Alf is perplexed by the prospect of the idea catching on, after reading of Chen Wei-yih’s wedding.
The Telegraph reports on how the woman posed for a set of photos in a flowing white dress, enlisted a wedding planner and rented a banquet hall for a marriage celebration with 30 friends.
Uninspired by the men she’s met but facing social pressure to get married, the 30-year-old office worker from Taipei will hold the reception next month.
“Age thirty is a prime period for me. My work and experience are in good shape, but I haven’t found a partner, so what can I do?” Chen said.
“It’s not that I’m anti-marriage. I just hope that I can express a different idea within the bounds of a tradition.”
Dunno that Alf gives a toss, but the Telegraph also says Taiwanese women are marrying later and less often as their economic status advances.
And the Taiwanese government is concerned about a drop in the birth rate and its impact on productivity.
Only two fifths of women surveyed earlier this year by the education ministry said they imagined married people could live better than singles, local media said.
Miss Chen says she hopes more people would love themselves.
She intends going on honeymoon to Australia.
She will find plenty of people there who are seriously in love with themselves.
And what does her mum think?
She said her mother had insisted on a groom at first but later jumped aboard the solo marriage plan.
But as Miss Chen cannot officially register a marriage to herself, if she finds a man later she will wed again.
It’s not a famous first, as it transpires.
Mrs Grumble tracked down the case of a Dutch woman who married herself.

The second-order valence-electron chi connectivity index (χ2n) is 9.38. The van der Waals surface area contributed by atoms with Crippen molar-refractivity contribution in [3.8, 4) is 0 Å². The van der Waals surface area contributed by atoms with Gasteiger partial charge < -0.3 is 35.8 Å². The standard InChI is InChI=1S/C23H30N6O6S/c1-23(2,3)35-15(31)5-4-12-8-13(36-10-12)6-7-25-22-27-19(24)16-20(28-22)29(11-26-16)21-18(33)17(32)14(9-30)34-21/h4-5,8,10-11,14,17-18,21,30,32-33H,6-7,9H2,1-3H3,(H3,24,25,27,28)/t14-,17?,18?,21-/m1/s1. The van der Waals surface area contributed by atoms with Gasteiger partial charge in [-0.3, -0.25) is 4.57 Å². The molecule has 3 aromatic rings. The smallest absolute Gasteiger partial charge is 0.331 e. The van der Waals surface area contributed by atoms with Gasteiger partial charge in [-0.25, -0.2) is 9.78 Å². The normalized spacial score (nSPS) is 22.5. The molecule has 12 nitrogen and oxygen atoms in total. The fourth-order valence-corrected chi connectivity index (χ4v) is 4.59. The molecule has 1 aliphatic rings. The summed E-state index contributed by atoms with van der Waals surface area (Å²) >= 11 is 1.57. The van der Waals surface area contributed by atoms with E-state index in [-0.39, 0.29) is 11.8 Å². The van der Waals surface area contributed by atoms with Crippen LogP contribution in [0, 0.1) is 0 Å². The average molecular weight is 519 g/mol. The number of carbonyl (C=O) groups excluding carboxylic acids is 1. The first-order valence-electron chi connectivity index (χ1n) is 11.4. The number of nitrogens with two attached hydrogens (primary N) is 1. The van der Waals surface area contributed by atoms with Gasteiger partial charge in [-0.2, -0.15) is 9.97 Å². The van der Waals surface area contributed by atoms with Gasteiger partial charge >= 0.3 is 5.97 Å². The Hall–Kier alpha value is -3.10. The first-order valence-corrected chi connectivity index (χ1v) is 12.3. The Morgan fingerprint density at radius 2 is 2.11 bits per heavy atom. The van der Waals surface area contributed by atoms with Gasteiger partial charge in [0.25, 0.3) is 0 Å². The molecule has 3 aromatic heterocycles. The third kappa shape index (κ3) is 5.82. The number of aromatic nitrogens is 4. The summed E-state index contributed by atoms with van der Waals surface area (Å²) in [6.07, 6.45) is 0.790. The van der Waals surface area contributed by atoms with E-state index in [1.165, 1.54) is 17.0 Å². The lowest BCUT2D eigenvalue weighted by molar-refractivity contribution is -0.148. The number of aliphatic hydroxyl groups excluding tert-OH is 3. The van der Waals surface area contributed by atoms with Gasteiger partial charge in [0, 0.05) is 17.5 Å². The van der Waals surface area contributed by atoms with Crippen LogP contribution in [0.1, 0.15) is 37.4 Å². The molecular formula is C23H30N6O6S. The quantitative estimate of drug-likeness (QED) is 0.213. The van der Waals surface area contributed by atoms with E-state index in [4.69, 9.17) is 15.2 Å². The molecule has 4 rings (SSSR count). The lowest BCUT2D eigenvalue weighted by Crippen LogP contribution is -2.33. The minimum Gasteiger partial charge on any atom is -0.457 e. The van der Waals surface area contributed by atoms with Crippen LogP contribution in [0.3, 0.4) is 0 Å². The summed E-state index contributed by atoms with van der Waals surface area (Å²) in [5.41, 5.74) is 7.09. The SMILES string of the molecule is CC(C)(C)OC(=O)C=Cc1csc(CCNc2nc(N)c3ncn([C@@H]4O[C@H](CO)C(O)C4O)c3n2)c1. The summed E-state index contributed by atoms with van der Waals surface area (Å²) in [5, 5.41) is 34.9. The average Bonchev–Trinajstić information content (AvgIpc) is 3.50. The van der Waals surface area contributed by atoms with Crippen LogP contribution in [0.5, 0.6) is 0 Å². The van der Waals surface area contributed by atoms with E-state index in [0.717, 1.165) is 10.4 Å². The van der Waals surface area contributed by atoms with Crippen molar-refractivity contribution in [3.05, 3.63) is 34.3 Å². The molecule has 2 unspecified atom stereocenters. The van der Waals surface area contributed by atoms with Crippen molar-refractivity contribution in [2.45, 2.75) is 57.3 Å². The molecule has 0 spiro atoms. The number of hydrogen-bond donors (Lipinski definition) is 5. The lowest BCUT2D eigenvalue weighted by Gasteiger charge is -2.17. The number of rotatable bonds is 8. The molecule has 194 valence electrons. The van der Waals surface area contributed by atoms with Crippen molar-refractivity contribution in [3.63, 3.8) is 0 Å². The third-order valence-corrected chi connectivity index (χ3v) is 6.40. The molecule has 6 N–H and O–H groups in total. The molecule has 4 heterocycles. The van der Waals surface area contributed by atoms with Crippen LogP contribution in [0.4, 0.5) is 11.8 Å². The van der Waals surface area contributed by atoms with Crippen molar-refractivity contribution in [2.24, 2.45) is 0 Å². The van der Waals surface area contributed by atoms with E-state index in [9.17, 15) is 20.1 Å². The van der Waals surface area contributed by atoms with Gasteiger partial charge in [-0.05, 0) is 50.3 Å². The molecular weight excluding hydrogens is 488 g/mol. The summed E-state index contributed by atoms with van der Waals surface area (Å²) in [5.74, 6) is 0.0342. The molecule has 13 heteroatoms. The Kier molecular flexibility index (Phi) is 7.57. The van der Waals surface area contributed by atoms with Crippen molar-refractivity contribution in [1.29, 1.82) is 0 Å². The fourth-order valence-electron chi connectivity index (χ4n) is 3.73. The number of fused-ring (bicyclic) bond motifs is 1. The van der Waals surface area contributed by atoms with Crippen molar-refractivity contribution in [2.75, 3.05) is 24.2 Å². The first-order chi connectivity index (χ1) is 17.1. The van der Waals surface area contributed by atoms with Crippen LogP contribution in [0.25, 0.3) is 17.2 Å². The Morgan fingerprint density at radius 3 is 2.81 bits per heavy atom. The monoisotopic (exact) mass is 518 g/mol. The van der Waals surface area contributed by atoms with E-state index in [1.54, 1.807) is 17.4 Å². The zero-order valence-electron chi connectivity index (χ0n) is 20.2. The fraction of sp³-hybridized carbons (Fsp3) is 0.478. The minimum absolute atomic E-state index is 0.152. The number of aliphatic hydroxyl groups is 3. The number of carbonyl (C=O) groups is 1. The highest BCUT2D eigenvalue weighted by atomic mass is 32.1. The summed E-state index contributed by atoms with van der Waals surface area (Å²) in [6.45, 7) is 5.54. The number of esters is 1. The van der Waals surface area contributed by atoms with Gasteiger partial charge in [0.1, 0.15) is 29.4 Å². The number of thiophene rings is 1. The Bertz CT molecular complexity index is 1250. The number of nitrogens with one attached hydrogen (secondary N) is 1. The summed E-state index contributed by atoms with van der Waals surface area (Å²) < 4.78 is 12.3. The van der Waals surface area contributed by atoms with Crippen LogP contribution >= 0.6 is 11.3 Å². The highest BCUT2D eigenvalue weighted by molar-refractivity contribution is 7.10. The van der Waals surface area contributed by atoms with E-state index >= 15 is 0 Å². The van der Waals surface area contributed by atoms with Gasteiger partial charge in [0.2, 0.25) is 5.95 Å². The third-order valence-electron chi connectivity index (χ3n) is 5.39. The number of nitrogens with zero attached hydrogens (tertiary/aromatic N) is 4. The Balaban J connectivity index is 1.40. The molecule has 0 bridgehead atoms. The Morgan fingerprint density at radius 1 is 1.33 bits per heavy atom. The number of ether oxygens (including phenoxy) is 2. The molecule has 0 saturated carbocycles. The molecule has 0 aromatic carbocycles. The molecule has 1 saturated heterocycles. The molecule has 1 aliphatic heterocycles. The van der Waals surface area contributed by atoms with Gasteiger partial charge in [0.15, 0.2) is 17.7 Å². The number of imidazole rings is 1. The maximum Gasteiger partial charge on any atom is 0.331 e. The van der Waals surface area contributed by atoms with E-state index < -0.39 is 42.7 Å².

Having met a few Dutch blokes over the years, Alf is not surprised by her choice.
The woman in this case was a Dutch artist who said she would marry herself to show people how much she loves the different sides of her character.
Jennifer Hoes, 29, has ordered a complete wedding party, wedding dress and marriage certificate.
She told Haarlem’s Dagblad newspaper: “I want to celebrate with others how much I’m in love with myself.”
She says she regards the wedding as a reward for her years of struggle between the emotional and business sides of her character.
Ms Hoes said: “Finally I managed to unite these conflicting parts of my character, and I find it most logical that it results in a wedding.”
An alderman of the city of Haarlem agreed to act as registrar, although the wedding could not be registered officially in the books.
Hence – like Miss Chen – Ms Hoes wasn’t ruling out a more conventional wedding at some stage in the future.
Having a Bob (or Roberta) each way, so to speak.
“But I will never divorce myself. I don¹t want to become emotionally dependent from another for not being in balance with myself. This marriage is really for better or for worse,” she added.
She must have gone ahead with her wedding, because Mrs Grumble found an interview with her a year or so later:
KARL ZIPSER: Is it not a bit self-centered to marry yourself?
JENNIFER HOES: I believe if a person is loyal to him- or herself, he or she he has more to offer to others — to be active, straight and involved in relationships. Therefor, by no means, is marrying yourself a self-centered act. In my wedding I needed my family and friends there as my witnesses and it was also a celebration of my relationships and intentions with them.
KARL ZIPSER: Marriage is of course more than a ceremony. There is also a wedding night . . .
JENNIFER HOES: The wedding night I spent alone and slept like a baby! I feel my wedding-night was the most logical one after a hectic day!
KARL ZIPSER: There is also a honey moon . . .
JENNIFER HOES: Unfortunately I had no money for a honeymoon, that would have been nice and welcome after the hard work.
Mrs Grumble delved further and found this marrying yourself stuff was thought of hundreds of years ago, and is mentioned in the Magna Carta.
(8) No widow shall be compelled to marry herself, while she is willing to live without a husband; but yet she shall give security that she will not marry herself without our consent, if she hold of us, or without the consent of the lord of whom she does hold, if she hold of another.
Mind you, Mrs Grumble hasn’t a clue what this means, and Alf admits he does not know, either.
He does know the idea of women marrying themselves is unlikely to catch on – not in a big way, at least – in this country.